How We Live, How We Die

My high-school friend committed suicide 5 years ago.

The event, and the circumstances around it, aren’t as present as they once were, but invariably on the anniversary of his death, something will trigger a memory followed by an acknowledgement.

We—his family and friends—collectively know more about why (although why is always extremely tricky when discussing suicide). He and his family suffer from a genetic predisposition to Huntington’s Disease, and he was experiencing symptoms. Again, causal connections that explain why someone would take his or her own life are always specious, but for many of his friends like me who could fathom no earthly explanation as to why he’d end his life, I found some solace in the deeper understanding of his circumstances.

Still. The obvious feeling that doesn’t go away is one of shocked loss. An abrupt realization that the person I knew and did some of my growing up with is gone. Five years hasn’t dulled that reaction.

In a similar way, recent end-of-life experiences with my wife’s family are making the turn of the year somber and reflective. I don’t spend much time thinking about death—or more specifically—my own death. Like I suspect many of us do, I shy away from the chaffing discomfort and outright fear of that event, that common denominator.

Age and circumstance and overwhelming evidence are showing me that it’s time to consider more than just the mortality of other people.

Thanks to the news-feed on my phone, I discovered some fascinating articles about the topic—and the practice—of dying. Stating the obvious, this is a specific (and Buddhist) perspective, but for me—someone who was more or less raised around a haphazard exposure to Christianity—I find that the disconnect from my childhood religious tradition makes it easier for me to consider the topic. It’s less…fraught.

Perhaps it will be for you, as well.

Not Too Soon

We often delay beginning our creative or spiritual work with the false belief that we must be ‘ready.’

It’s a protective measure, meant to preserve our egos and ward off detectable inadequacies.

I’ve of course been guilty of this same delaying strategy in my own professional life, in my creative life, in what amounts to my spiritual practice. I’ve dallied and delayed, and I’ve put off action by waiting for whatever skills I’m trying to flex to be primed, as if I’d just gone through a Rocky-like training montage out of sight of everyone in order to unveil to a surprised and unsuspecting world just how awesome I am.

Life is made in the doing, in the trying, in the failing and re-trying. We cannot be ready for this. There is certainly prepared, educated, practiced, but ready is something else. Ready is only accomplished in the doing of the thing in real time and with real consequences. Ready is open to the moment, to the nexus of performing work and to being yourself, to struggling and being vulnerable. Ready is being open to failing.

Waiting to be ready, as tantalizing an option at that is, only delays progress. Ready sounds like it’s about the future, but it’s really about the now. And as we all know, now is all we’ve got.

This One You Feed podcast addresses, among several other ideas, the fallacy of being ready in an interview with Srini Rao. Check it out here.

Stuck in the Middle of the Middle

As I’ve hit the middle of my middle-age, I’ve been confronted more and more often with the evidence that the people in our lives don’t know who we are. Not really.

I was struck again by this realization when I attended the memorial/celebration-of-life for one of the principals at my former company. He was a generous, patient and exceptional leader, one of those rare personalities who put his soul into how he conducted both himself and how he conducted his business.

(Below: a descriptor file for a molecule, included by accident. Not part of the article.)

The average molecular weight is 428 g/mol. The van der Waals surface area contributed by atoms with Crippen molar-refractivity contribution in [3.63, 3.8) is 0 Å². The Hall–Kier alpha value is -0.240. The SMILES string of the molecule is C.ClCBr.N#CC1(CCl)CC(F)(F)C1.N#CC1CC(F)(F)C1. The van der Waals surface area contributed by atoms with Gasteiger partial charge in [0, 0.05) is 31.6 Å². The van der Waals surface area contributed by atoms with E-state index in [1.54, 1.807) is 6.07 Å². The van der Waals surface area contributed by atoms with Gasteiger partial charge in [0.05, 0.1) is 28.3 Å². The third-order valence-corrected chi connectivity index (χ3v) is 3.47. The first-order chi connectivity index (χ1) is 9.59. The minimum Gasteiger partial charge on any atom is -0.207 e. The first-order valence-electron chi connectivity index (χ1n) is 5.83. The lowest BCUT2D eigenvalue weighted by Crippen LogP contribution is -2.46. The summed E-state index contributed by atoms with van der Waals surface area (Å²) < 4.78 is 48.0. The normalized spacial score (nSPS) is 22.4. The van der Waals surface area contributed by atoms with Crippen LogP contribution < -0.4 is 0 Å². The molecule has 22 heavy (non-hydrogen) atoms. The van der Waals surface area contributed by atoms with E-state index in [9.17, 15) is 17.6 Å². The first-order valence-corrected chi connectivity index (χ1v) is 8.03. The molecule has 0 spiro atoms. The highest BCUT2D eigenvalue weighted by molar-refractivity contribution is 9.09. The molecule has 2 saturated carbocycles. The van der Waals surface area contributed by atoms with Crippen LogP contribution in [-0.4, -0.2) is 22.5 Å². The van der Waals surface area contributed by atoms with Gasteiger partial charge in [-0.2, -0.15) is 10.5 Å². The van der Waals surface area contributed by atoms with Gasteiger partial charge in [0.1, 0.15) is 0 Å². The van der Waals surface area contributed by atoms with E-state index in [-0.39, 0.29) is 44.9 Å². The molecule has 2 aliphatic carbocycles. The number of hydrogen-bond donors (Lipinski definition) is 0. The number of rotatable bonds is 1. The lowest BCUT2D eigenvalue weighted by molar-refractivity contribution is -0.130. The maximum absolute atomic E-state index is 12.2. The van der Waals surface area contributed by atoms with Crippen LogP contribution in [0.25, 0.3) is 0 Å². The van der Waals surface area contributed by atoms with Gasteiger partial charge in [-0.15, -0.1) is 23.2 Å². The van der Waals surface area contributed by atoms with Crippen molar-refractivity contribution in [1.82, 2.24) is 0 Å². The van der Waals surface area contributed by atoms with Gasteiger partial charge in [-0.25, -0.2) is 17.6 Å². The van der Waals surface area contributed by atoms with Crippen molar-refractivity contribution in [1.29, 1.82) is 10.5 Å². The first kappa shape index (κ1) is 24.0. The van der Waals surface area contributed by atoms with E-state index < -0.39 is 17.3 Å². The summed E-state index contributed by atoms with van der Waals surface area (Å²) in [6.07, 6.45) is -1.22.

The celebration was hardly celebratory. Most of us were too wrecked with the loss and uncertainty caused by his passing. We all sat there with our separate, fragmented memories of him and what he meant to each of us, and we attempted to share those recollections as a kind of check on who we believed him to be.

The picture we collectively created was incomplete, and it always will be incomplete. The only person who knows my now passed former coworker is him. And even so….

When we ourselves pass, and our mourners are gathered, they will remember, and they will likely remember wrong. Or more generously, they will remember parts of us and not the cohesive whole.

My (forever) cursory study of Tibetan Buddhism tells me that our interior lives are often unknowable to us; we have thoughts and we have feelings but we are not the sum of those thoughts and feelings. Like anyone who has attempted to monitor and to even influence my less than stellar behavior, I’ve learned that with practice there is a self (whether it’s a large S or small s is up for debate) who sits behind our thoughts and feelings. A smarter, wiser self who drives the bus.

Most of my friends and family, however, know me only by the outward expressions of my thoughts and feelings. They see only what I project, express, convey.

This isn’t wrong, per se, but it’s not right, either.

A couple months back, I wanted to connect with my life-long friends over my disdain for the Hallmark holiday that is Father’s Day. Even as a father myself, I hate that day. I was feeling pressured to contact the man who inhabits the shell of my dad, and I blurted out via text message how I hoped that I was a better father, how I needed to believe that I am a better father, even if I’m not. The stupid, made-up day is fraught with doubts and guilt about my own performance as a parent, and it’s fraught with these pangs of loss about how I still don’t have my own father in my life and how I never will.

It was heavy. Too heavy for text message.

I realized after the fact that these friends have no context with which to help me. Hitting them with something so powerful as my perpetual disappointment in the man who originally left my life when I was six years old is too much. I can’t help but feel cheated, though, that other men couldn’t or wouldn’t understand the depth of betrayal that abandonment causes, how that betrayal hits you perpetually as both son and then again as father.

Maybe it’s just too much to ask that others know who we are. Not just what we’ve done but why we’ve done the things that we’ve done. I don’t necessarily know the inner truths of other people, either.

We all have our stories – the version we’ve lived and the version we tell. In our rush to be heard, we often forget that we have to listen, we have to listen more often than we talk, in order to allow people to tell of who they are, what they are, why they are. Perhaps if we’re lacking connection, listening to others is the only way we can eventually hear ourselves.